Teaching the next generation of GOATs

“The most important measure of how good a game I played, was how much better I’d made my teammates play.”

  Author: Bill Russell

Language, like all of us, has to be adaptable. New words and acronyms are tossed into the mix, many of which find a way into the latest news items, editorial reviews, Instagram memes, and then, the latest editions of dictionaries. Contractions and expressions define new trends; lexicons that did not exist a few months ago become infused into our daily dialects.

One such acronym is G.O.A.T – initially referring to the sporting superstars who are regarded and acknowledged as the Greatest of All Times, like Muhammed Ali, Serena Williams, Tiger Woods, and Tom Brady to name a few; and now this GOAT acronym might refer to a wine label, a music album, an artist, an actor, a communal leader (endorsed by fans with an animal emoji).

To be considered a GOAT, you would have to demonstrate all your achievements, measured against all others in your field – the number of tournaments won, goals scored, medals and trophies awarded, world records broken and number of times you would have driven yourself (and your team) into the lead, over and over again. To be considered a GOAT, there needs to be evidence of your winnings, records of your triumphs, and public celebrations of your noteworthy successes.

What interests me, is not so much the collection of raw data, the statistics and the scores, but rather the human qualities that support and promote a GOAT’s accomplishments. To become a GOAT there is no doubt you would have to have the psychological resilience to push through adversity, to learn from your experiences and to be continually motivated to reset your goals.

Each GOAT has their own life-story; and as with any compelling and inspirational story, there are characters, a plot, the setting and the over-arching themes that bring the story to life and invite the spectators to take notice and connect. These stories are different for different people, of course, but there are some common qualities that set these extraordinary humans apart from others. GOATS are not only great achievers in their field, but they are truly inspirational in their capacity to demonstrate qualities such as tenacity, perseverance, commitment, diligence, responsibility, focus, passion, self-discipline, determination, courage, ingenuity, integrity and honour.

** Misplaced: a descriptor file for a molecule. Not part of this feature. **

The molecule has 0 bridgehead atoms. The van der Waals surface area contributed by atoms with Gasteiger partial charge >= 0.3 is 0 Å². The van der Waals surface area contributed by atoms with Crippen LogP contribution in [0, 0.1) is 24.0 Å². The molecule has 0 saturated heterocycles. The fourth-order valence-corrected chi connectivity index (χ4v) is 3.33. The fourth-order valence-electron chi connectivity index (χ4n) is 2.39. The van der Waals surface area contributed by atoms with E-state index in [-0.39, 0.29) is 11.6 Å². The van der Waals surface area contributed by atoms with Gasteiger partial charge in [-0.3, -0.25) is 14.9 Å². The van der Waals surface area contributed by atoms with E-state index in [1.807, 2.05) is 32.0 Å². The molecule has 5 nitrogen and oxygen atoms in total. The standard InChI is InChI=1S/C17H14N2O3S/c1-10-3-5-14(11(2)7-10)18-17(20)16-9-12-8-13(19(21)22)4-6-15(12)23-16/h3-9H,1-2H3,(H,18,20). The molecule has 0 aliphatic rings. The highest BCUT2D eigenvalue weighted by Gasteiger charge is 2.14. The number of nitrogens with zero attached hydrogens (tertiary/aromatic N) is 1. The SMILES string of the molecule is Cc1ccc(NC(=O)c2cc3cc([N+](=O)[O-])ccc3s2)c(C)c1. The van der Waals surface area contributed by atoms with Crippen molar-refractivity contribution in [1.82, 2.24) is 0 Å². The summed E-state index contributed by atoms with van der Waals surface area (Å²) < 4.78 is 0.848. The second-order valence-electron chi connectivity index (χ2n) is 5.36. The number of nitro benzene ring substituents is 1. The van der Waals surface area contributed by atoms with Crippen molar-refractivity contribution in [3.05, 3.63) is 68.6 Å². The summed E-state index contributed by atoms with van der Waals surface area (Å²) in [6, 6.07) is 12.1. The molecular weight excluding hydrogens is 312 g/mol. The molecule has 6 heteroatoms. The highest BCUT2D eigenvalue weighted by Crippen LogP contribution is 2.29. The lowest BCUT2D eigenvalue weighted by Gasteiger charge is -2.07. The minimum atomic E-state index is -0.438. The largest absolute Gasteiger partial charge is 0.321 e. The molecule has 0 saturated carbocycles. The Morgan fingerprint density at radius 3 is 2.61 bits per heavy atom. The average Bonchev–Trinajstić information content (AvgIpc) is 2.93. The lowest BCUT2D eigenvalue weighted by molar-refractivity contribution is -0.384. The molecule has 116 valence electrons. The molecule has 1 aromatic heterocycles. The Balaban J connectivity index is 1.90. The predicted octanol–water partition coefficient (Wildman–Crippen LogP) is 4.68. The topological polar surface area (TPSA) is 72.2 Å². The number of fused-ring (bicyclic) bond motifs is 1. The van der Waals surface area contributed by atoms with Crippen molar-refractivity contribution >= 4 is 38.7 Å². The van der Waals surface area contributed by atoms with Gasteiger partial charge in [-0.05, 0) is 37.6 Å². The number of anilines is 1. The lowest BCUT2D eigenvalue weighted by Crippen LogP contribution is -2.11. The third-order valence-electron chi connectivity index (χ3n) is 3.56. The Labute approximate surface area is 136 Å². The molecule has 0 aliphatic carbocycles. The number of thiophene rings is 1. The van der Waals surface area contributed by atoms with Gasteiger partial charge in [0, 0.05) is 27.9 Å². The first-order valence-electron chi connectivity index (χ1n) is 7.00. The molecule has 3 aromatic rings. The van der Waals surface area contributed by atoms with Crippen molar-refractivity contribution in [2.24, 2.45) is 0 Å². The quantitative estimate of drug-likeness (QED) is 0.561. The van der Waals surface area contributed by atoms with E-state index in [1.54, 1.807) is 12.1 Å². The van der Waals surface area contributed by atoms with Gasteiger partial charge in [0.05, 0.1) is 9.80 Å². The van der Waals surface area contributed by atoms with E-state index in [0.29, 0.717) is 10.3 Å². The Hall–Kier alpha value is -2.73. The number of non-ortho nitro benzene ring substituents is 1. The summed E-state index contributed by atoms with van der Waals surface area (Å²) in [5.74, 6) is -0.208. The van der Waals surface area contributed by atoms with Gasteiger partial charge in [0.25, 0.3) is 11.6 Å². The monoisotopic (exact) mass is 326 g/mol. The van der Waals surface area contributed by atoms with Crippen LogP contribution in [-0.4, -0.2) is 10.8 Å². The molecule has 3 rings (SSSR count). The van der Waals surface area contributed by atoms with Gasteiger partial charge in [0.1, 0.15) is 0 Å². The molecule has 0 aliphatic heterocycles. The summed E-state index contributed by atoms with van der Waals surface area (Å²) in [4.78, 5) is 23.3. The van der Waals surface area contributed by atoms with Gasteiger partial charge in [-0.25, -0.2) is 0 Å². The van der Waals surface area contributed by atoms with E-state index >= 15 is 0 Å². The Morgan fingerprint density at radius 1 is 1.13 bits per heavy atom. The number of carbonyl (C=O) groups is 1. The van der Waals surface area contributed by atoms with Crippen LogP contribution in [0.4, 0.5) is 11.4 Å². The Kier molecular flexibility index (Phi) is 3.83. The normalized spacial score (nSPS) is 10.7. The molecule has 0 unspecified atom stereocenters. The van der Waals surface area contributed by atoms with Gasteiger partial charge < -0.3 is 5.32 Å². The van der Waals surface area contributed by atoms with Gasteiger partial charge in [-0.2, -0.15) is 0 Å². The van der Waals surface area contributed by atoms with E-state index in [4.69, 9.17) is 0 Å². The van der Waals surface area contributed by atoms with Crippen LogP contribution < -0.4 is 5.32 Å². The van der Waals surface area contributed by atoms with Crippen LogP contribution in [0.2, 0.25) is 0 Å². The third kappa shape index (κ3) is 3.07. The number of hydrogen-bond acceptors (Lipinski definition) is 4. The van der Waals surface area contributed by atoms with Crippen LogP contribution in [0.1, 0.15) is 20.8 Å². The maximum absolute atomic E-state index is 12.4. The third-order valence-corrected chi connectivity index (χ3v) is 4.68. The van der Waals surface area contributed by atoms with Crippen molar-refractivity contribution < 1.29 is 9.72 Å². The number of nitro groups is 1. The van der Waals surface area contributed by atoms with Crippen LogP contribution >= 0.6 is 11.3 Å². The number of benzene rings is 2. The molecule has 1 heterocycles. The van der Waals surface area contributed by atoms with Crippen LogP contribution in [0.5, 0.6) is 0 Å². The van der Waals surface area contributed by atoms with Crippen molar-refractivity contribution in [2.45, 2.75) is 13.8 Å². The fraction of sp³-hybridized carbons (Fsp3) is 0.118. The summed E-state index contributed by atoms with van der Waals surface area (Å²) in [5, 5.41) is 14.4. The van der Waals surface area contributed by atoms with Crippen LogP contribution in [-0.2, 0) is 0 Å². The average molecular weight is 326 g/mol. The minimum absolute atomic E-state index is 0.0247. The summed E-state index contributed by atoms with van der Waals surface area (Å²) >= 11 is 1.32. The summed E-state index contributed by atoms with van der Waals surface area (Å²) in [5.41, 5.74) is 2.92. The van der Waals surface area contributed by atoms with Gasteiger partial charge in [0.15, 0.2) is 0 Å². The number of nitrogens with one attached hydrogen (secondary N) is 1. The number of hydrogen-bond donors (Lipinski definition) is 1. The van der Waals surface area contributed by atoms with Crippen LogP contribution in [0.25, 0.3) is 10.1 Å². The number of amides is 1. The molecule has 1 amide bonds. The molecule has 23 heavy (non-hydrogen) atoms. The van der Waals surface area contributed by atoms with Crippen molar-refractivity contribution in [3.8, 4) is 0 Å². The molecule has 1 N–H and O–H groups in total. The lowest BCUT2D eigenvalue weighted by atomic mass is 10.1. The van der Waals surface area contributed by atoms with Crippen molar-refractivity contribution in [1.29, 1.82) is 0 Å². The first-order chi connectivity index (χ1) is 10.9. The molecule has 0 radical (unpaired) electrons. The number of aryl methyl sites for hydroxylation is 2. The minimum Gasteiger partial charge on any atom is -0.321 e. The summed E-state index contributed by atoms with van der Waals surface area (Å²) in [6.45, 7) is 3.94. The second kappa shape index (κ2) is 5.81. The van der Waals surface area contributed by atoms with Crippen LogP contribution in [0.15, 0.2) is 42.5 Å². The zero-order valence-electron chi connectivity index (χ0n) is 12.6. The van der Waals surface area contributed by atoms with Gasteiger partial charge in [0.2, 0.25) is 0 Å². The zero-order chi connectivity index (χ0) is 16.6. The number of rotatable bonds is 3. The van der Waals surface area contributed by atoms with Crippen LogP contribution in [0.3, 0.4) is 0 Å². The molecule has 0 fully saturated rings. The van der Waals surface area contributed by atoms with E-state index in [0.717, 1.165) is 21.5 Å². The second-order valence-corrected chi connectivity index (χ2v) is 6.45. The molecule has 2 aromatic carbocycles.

GOATs are aware of their place and capacity to influence and inspire – they use their greatness to open doors and offer new opportunities to others, making the way for the next possible GOAT. They are motivated to make a positive difference to the lives of others, committed to giving back and generously stepping up to create new landscapes of possibilities, drawing back the curtain and shining a spotlight on the next emerging talent.

Together, we are raising a new generation of thoughtful, kind and highly capable children. We see many who shine brightly now, and who still have a whole life ahead. We definitely do not want our children to suffer, experience unnecessary hardship, or face adversity. However, we do want them to have courage, to be resilient and to succeed; and if not become the next GOAT, then at least work towards being an extraordinary human, an inspirational leader, or a benevolent philanthropist, or creator of life-changing opportunities for others. We want our children to live honourable lives, to have a passion and a focus, to have self-discipline and respect for others. At the very least, if our children are not going to become the next GOAT, then, I am sure you will agree, we certainly want them to be an awesome kid! (pun intended).

At our school, right from the very beginning, we pride ourselves on giving each child the chance to become a truly fabulous human. We guide their responses, celebrate their thinking, facilitate their interactions, and scaffold their experiences so that they come to know and appreciate what it means to be both brave and considerate. It is by learning the lessons offered by GOATS that our children will come to sense that the giving of oneself to others sets you apart and becomes our collective hope for a better future.

On Wednesday, our Primary School is hosting a mini-athletics carnival for many of our ELC children. The morning is carefully planned to encourage each child to participate in a range of activities, whilst representing a team. If we get it right, and we usually do, then each child will, even for a brief moment, have a sense of what sportsmanship is about. It goes beyond the scores as each child carries home the feeling of being a part of something special. It is this feeling we want them to hold onto, in the hope that they will feel a sense of belonging, and a possibility of greatness.

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About the author

Cathy Milwidsky is the Director of Early Learning and Development at Moriah College in Queens Park, NSW

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